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Stefan Pilz, Verena Theiler-Schwetz, Christian Trummer, Robert Krause, John P A Ioannidis

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Feb 8, 2022
Environmental research
DOI :
10.1016/j.envres.2022.112911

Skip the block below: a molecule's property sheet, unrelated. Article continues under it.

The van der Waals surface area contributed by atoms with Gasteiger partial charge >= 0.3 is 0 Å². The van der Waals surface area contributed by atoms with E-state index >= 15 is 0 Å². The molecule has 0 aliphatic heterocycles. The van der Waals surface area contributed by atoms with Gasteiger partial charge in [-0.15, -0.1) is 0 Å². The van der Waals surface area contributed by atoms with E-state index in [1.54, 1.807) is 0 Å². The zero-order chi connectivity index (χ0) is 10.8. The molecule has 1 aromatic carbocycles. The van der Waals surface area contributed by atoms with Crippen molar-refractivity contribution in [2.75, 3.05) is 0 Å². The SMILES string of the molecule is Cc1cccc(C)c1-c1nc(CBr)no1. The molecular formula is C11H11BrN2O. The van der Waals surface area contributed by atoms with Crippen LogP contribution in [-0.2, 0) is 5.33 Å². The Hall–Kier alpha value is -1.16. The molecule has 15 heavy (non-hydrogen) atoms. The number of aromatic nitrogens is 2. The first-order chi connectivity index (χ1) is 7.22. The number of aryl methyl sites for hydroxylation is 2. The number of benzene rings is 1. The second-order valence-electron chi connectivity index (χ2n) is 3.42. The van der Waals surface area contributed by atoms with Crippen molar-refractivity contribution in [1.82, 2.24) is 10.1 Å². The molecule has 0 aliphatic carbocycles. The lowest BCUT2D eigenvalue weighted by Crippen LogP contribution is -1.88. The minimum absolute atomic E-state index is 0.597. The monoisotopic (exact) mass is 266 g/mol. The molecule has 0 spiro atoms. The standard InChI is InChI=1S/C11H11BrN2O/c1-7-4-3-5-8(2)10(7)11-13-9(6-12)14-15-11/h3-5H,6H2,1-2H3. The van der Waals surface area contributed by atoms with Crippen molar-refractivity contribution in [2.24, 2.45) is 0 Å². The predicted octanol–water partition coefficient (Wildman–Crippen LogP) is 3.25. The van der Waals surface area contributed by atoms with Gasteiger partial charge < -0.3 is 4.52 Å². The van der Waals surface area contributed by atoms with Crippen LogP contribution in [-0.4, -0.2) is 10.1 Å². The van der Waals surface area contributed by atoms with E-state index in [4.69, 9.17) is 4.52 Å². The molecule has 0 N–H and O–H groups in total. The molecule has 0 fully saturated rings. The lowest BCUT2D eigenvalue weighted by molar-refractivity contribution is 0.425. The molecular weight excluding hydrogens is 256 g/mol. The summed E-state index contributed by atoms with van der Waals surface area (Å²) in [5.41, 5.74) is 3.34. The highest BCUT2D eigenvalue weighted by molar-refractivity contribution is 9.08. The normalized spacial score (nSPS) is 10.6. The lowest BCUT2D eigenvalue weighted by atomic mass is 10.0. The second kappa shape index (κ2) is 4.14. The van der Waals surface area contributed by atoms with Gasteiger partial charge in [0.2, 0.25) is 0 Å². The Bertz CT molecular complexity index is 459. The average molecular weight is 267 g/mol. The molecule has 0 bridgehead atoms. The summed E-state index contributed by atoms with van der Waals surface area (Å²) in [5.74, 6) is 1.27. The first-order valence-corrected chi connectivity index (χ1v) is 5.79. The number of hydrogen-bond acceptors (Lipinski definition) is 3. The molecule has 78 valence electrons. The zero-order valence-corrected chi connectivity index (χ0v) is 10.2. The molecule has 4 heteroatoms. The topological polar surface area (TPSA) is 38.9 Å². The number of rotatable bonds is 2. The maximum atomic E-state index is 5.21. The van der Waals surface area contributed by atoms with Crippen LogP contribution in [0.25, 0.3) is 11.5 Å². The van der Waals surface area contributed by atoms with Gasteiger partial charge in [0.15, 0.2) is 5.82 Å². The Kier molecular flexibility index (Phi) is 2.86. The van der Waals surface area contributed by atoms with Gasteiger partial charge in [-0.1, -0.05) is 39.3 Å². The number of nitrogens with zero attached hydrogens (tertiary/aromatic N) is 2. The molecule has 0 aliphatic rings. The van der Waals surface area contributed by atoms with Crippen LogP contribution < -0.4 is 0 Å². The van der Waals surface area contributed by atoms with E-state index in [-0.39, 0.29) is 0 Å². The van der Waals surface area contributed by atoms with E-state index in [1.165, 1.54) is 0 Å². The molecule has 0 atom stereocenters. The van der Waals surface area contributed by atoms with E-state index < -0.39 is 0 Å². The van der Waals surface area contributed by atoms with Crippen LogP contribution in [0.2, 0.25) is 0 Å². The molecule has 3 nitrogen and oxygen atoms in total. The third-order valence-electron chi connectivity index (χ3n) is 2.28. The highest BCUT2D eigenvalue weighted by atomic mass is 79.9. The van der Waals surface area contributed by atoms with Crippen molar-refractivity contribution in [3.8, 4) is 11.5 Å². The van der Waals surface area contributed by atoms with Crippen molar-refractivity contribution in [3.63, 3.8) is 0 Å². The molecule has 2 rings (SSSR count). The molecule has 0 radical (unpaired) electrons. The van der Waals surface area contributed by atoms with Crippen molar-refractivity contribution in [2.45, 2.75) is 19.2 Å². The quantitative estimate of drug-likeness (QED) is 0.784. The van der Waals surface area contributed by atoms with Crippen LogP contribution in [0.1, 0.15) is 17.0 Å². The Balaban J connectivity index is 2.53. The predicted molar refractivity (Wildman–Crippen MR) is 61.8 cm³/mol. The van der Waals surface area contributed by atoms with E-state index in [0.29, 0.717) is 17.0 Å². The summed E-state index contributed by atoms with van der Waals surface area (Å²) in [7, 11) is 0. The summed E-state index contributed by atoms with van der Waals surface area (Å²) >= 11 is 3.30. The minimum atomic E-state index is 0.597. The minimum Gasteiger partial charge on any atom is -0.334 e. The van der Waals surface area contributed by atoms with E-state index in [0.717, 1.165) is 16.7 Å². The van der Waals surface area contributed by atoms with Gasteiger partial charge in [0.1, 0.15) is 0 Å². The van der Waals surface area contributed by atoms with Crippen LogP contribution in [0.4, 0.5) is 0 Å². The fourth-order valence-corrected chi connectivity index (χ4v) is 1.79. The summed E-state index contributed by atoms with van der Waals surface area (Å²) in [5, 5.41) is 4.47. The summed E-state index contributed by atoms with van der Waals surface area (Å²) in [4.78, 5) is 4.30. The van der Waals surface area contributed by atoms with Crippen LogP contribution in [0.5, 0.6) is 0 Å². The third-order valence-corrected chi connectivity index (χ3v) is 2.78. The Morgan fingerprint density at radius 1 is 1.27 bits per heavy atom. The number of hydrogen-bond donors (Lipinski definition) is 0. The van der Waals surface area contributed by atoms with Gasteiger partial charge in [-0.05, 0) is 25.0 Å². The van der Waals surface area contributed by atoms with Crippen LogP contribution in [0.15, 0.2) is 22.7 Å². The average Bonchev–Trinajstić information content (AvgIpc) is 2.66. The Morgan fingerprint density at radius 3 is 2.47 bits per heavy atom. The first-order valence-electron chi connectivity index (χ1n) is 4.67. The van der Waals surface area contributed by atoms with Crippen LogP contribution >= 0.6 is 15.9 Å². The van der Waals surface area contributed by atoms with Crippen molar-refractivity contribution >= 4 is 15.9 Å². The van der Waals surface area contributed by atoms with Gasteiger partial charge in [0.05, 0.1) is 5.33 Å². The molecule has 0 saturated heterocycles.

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Seroprevalence surveys suggest that more than a third and possibly more than half of the global population has been infected with SARS-CoV-2 by early 2022. As large numbers of people continue to be infected, the efficacy and duration of natural immunity in terms of protection against SARS-CoV-2 reinfections and severe disease is of crucial significance for the future. This narrative review provides an overview on epidemiological studies addressing this issue. National surveys covering 2020-2021 documented that a previous SARS-CoV-2 infection is associated with a significantly reduced risk of reinfections with efficacy lasting for at least one year and only relatively moderate waning immunity. Importantly, natural immunity showed roughly similar effect sizes regarding protection against reinfection across different SARS-CoV-2 variants, with the exception of the Omicron variant for which data are just emerging before final conclusions can be drawn. Risk of hospitalizations and deaths was also reduced in SARS-CoV-2 reinfections versus primary infections. Observational studies indicate that natural immunity may offer equal or greater protection against SARS-CoV-2 infections compared to individuals receiving two doses of an mRNA vaccine, but data are not fully consistent. The combination of a previous SARS-CoV-2 infection and a respective vaccination, termed hybrid immunity, seems to confer the greatest protection against SARS-CoV-2 infections, but several knowledge gaps remain regarding this issue. Natural immunity should be considered for public health policy regarding SARS-CoV-2.

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